Many people struggle with the decision to pursue treatment once their pet has been diagnosed with cancer and question why someone would “put their animal through that?” The simplest answer is because we can and do so with minimal side effects. Successful treatment can improve the quality of life of our senior pets and help them live longer so why not treat something that is treatable? I’m clearly biased when answering this question but consider the reason I am in this profession as a possible argument. For as long as I can remember, I have wanted to be a veterinarian. On occasion, I wanted to also be a lawyer or a teacher but always a veterinarian at the same time. When you start veterinary school, you know very little about the “real world of medicine” and in that world, puppies and kittens get older and get diseases that come with age. Becoming a veterinarian was the only possible profession for me but being a veterinary oncologist developed over time and was a choice I made knowing what the ultimate outcome for most of my patients would be. As we go through the process of training to become a specialist, you learn that bad things happen to good pets, and someone needs to fight for them. Once you begin to see that all animals that live long enough, develop one or more chronic diseases, cancer being one of them, it becomes apparent that in most cases, where appropriate therapy is instituted, animals can have a great quality of life. Why treat diabetes, heart disease, and renal failure and NOT treat cancer? ANY disease that requires chronic medical management will have some degree of side effects from the therapy and there will be the occasional bad day. When cancer is treated by a trained professional, side effects can be minimized, symptoms can be controlled and, in most cases, cancer patients enjoy the same if not better quality of life than the many other pets with diseases that sound less scary. That is the main goal of veterinary oncology. We believe in quality of life over quantity and if the treatment is worse than the disease or there is no effective treatment, we do the best we can to palliate symptoms to make them more comfortable.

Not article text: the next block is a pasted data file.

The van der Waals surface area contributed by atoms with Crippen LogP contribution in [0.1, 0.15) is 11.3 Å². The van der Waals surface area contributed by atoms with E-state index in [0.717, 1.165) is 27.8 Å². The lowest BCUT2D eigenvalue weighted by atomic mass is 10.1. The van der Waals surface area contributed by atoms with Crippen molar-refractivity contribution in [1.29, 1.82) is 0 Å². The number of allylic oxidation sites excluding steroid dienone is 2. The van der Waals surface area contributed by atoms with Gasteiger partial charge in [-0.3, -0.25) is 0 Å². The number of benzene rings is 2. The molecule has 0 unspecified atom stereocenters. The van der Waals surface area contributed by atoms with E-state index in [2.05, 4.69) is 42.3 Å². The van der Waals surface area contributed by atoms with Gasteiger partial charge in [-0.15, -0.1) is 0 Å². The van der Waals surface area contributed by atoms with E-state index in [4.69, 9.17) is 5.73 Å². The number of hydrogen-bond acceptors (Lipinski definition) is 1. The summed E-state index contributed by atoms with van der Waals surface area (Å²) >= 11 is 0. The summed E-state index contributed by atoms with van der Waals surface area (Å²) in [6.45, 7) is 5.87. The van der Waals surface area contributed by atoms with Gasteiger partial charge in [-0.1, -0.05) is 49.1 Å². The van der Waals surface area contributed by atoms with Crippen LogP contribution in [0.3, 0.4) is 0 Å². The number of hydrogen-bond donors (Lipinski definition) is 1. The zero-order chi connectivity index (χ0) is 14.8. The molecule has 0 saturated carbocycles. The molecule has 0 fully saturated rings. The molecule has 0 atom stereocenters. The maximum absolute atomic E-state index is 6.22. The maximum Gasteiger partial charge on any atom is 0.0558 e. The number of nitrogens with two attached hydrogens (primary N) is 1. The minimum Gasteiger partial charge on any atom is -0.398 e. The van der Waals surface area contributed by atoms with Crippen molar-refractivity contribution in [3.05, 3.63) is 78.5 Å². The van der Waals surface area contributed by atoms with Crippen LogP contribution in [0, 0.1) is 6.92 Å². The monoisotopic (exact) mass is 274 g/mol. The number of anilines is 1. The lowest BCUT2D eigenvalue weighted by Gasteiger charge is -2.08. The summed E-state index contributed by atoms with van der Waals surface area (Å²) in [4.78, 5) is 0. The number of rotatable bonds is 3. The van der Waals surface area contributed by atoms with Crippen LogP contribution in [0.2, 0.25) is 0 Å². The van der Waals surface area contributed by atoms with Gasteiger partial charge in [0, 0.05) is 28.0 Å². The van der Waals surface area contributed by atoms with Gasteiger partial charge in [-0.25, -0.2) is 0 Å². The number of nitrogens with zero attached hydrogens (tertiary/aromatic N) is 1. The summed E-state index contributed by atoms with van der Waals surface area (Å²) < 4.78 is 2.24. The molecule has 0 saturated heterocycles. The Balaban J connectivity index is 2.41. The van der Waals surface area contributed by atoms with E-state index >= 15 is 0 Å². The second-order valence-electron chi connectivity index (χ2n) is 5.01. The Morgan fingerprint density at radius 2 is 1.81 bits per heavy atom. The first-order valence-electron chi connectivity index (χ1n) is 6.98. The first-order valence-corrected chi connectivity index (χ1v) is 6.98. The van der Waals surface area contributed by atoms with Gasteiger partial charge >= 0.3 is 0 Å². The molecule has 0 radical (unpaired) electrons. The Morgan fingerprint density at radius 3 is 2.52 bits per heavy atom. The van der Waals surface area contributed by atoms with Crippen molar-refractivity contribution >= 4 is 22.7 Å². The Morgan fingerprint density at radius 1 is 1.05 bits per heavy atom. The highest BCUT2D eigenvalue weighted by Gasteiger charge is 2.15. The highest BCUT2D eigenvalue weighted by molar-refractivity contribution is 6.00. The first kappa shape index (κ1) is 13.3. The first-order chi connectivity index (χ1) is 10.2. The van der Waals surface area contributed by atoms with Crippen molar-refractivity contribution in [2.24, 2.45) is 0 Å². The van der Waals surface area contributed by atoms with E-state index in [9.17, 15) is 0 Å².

The field of veterinary medicine is growing, and new research has provided us with new treatments that have improved the prognosis for many cancers. Ten years ago, fewer than 10% of dogs diagnosed with oral melanoma lived a year or longer. Now, there is a vaccine designed to help a dog’s immune system fight this cancer and has dramatically improved survival times. It is common now to see most dogs live at least a year following this diagnosis. Cancer does not always mean a death sentence or having a pet suffer through chemotherapy. Knowledge is power and knowing what options you have before deciding to treat or not treat any chronic disease will help you make an educated decision. I decided to help pets with cancer because they deserve the same chance as pets with heart disease or diabetes. I want them to live as well as possible while they live longer lives so that they can have more time with their pet parents.
Avenelle Turner, DVM, DACVIM (Oncology)
West Texas Veterinary Specialists